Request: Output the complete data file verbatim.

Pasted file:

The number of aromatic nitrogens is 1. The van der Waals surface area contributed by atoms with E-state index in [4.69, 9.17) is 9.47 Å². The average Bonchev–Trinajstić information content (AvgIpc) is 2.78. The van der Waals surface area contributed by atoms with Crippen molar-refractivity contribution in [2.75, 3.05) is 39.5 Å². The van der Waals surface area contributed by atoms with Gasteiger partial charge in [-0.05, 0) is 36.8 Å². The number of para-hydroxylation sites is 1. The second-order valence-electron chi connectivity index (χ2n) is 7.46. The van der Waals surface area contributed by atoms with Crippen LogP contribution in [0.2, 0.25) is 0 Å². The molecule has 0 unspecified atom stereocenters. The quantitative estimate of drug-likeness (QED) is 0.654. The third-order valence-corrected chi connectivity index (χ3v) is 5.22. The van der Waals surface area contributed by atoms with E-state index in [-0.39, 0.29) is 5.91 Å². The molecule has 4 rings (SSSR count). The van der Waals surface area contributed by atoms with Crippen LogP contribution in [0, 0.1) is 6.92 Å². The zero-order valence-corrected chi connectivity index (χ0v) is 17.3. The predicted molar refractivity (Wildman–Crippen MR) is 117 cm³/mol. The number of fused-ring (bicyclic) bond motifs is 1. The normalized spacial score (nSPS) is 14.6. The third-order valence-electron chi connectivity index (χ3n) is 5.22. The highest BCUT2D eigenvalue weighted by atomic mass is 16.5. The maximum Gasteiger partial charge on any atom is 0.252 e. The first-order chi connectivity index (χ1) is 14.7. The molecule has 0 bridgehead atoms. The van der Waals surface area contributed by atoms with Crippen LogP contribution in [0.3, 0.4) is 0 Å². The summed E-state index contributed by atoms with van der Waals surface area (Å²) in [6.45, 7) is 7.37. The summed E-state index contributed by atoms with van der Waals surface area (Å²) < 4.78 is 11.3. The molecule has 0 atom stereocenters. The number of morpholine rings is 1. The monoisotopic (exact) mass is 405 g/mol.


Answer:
The number of aromatic nitrogens is 1. The van der Waals surface area contributed by atoms with E-state index in [4.69, 9.17) is 9.47 Å². The average Bonchev–Trinajstić information content (AvgIpc) is 2.78. The van der Waals surface area contributed by atoms with Crippen molar-refractivity contribution in [2.75, 3.05) is 39.5 Å². The van der Waals surface area contributed by atoms with Gasteiger partial charge in [-0.05, 0) is 36.8 Å². The number of para-hydroxylation sites is 1. The second-order valence-electron chi connectivity index (χ2n) is 7.46. The van der Waals surface area contributed by atoms with Crippen LogP contribution in [0.2, 0.25) is 0 Å². The molecule has 0 unspecified atom stereocenters. The quantitative estimate of drug-likeness (QED) is 0.654. The third-order valence-corrected chi connectivity index (χ3v) is 5.22. The van der Waals surface area contributed by atoms with E-state index in [-0.39, 0.29) is 5.91 Å². The molecule has 4 rings (SSSR count). The van der Waals surface area contributed by atoms with Crippen LogP contribution in [0, 0.1) is 6.92 Å². The zero-order valence-corrected chi connectivity index (χ0v) is 17.3. The predicted molar refractivity (Wildman–Crippen MR) is 117 cm³/mol. The number of fused-ring (bicyclic) bond motifs is 1. The normalized spacial score (nSPS) is 14.6. The third-order valence-electron chi connectivity index (χ3n) is 5.22. The highest BCUT2D eigenvalue weighted by atomic mass is 16.5. The maximum Gasteiger partial charge on any atom is 0.252 e. The first-order chi connectivity index (χ1) is 14.7. The molecule has 0 bridgehead atoms. The van der Waals surface area contributed by atoms with Crippen LogP contribution in [0.3, 0.4) is 0 Å². The summed E-state index contributed by atoms with van der Waals surface area (Å²) in [6.45, 7) is 7.37. The summed E-state index contributed by atoms with van der Waals surface area (Å²) < 4.78 is 11.3. The molecule has 0 atom stereocenters. The number of morpholine rings is 1. The monoisotopic (exact) mass is 405 g/mol.